(words and photos: Basil Parker)
If you think AfrikaBurn is for Hippies then you are totally wrong, it’s a festival of joy and happiness and everyone is invited. No-one judges you and you’ll feel right at home the moment you get there. We saw so many families, young and old enjoying the art and the people, if you want to express yourself then AfrikaBurn is the place to be. From a photographers perspective it’s pure magic, people willing to be photographed and eager to pose, massive artworks, light, epic dust, storms, sunrises and magical sunsets, it has it all.
It is by far the best organised event I’ve ever been to, it’s stealth organisation at its best, basically everyone knows the rules before they get there, no one needs to constantly remind you to be cool or nice to others, you take care of yourself.
Here’s our tips to make it memorable
Go with an open mind, everyone is chilled and relaxed, no one will judge you and very quickly you’ll stop judging.
Go prepared food wise and gear wise, go light, when it comes to food no-one should be spending hours preparing food, tinned foods, Biltong, 2 minute Noodles, Cereal, Chocolates. Take a Gas stove/cooker and utensils to warm up the food and to prepare Coffee and Tea. A bucket for cleaning up and a spray bottle with dishwasher is recommended.
They recommend 5 litres of water per person per day and that’s what we took with us, you’ll be amazed how much water you consume in a day and quickly adjust your routine to save.
There is no power, no running water, no ablution blocks except very open plan basic toilets. Shower using a spray bottle and a washcloth or go searching for some of the folks offering warm showers. There is nothing for sale here, no food stalls, no restaurants, no shops. The only thing you can buy is ice and good luck getting it, there’s not much of it and you’ll need to stand in a queue. There are no rubbish bins, what you bring in you have to take back with you, you quickly realise how much junk you create.
There is no connectivity, your mobile device is of no value here, no-one stares into their phones while you talk to them. It’s amazing how quickly you adjust to no connectivity, it feels like freedom and you won’t be eager to reconnect when you leave.
Personally we don’t recommend you take a bicycle, if you’re a daily rider then yes it might help, if you never ride a bike then don’t waste your time getting one for Afrikaburn, you’ll end up like us with a sore arse after the first day and you’ll walk around the rest of the time. The AfrikaBurn area is big but just enough so you can walk around quiet easily, you’ll see more and a bike will become a hindrance after a while, rather spend the time and money dressing yourself up for the event.
That road, the very long and notorious R355, will test you, thankfully we had a very capable 4×4 so we had it easy. Try your best to hire or ride in a group in a well equipped vehicle, we saw lots smaller cars really struggling along the road. The ride there is still okay but when you leave you will know all about it, thousands of people all leaving at once, if you’re heading south, recommended, then it’s 125km of riding with heavy dust at 20kph with little chance of overtaking the person in front of you, do the sums, you’ll be on the road a long time. Yes there are idiots who will overtake and ride like pigs so keep your eyes wide open.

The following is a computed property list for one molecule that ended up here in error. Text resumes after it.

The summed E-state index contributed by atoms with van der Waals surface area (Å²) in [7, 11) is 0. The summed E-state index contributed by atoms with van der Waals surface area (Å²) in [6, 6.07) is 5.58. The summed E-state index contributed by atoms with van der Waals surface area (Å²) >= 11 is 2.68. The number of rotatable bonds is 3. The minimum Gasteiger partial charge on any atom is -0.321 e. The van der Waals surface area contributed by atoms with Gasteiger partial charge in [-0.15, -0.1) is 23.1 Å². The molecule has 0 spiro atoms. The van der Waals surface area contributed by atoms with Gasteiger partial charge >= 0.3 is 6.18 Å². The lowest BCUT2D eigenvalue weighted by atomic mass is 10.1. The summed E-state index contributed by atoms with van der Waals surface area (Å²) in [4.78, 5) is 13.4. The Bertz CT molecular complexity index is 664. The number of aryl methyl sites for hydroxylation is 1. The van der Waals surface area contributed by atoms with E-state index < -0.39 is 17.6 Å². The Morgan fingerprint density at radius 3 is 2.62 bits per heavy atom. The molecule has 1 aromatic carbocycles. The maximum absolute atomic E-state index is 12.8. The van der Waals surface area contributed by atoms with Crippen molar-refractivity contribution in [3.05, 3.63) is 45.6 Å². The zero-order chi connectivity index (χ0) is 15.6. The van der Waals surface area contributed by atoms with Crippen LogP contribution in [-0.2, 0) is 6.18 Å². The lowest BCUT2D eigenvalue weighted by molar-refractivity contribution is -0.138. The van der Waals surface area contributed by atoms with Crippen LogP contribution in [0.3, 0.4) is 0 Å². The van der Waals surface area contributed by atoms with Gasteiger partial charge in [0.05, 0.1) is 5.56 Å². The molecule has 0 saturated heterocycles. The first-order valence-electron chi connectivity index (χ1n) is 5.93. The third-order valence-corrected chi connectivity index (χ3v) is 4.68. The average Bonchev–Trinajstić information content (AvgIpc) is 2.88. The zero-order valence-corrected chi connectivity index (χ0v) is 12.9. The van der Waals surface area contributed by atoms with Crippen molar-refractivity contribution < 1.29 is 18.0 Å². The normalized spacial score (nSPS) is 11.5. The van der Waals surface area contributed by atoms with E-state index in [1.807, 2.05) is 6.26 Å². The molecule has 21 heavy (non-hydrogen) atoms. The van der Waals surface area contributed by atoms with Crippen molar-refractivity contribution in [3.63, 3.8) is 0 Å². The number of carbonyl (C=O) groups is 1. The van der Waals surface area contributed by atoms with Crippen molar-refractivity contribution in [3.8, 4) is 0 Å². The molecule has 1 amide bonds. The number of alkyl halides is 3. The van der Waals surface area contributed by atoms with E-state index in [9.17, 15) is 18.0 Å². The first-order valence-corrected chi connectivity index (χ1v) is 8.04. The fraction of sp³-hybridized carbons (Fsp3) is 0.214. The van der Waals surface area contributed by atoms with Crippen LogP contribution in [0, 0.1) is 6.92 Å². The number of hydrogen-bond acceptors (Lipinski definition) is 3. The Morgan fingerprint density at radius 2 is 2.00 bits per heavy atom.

We strongly recommend you go in a group and camp together, it’s not a must and you won’t feel left out if you don’t. A bone of contention are the stretch tents that are put up every year and then stand empty most of the time, this year they clamped down on this happening and insisted the stand be occupied when the stretch tents are erected. If you can get a group together then do hire a large stretch tent, it’s practical, you can then camp under the stretch tent in smaller tents, this will offer some relief from the sun, wind and dust. Just make sure you are there when the stretch tent is erected. Be prepared to get dirty, wet wipes and hand sanitizer are your best friend, the place is dusty, even when the wind is not blowing there is dust in the air, it’s dry, not much grows here and we did not see any insects.
Do dress up, you’ll look totally out of place dressed normally, get goggles from the hardware store, you’ll need them for the dust, Youtube has hundreds of videos on how to add some bling bling to your goggles.
Go early, this is not a weekend jol, you simply can’t see everything on Saturday and Sunday.
We got ‘married’ at the mass purple wedding on Saturday and Bishop Loon was in attendance to ensure the vows were properly administered.
Most of all leave your paranoia in the city, in Tankwa Town everyone is super chilled, we did not see or hear of anything being taken or stolen, no fights, no bad neighbours.
It’s like camping but with only the family members you like!
This post was first published on Basil Parker’s personal blog, here. Head there to see many more of Basil’s shots from the 2016 event. Thanks, Basil!
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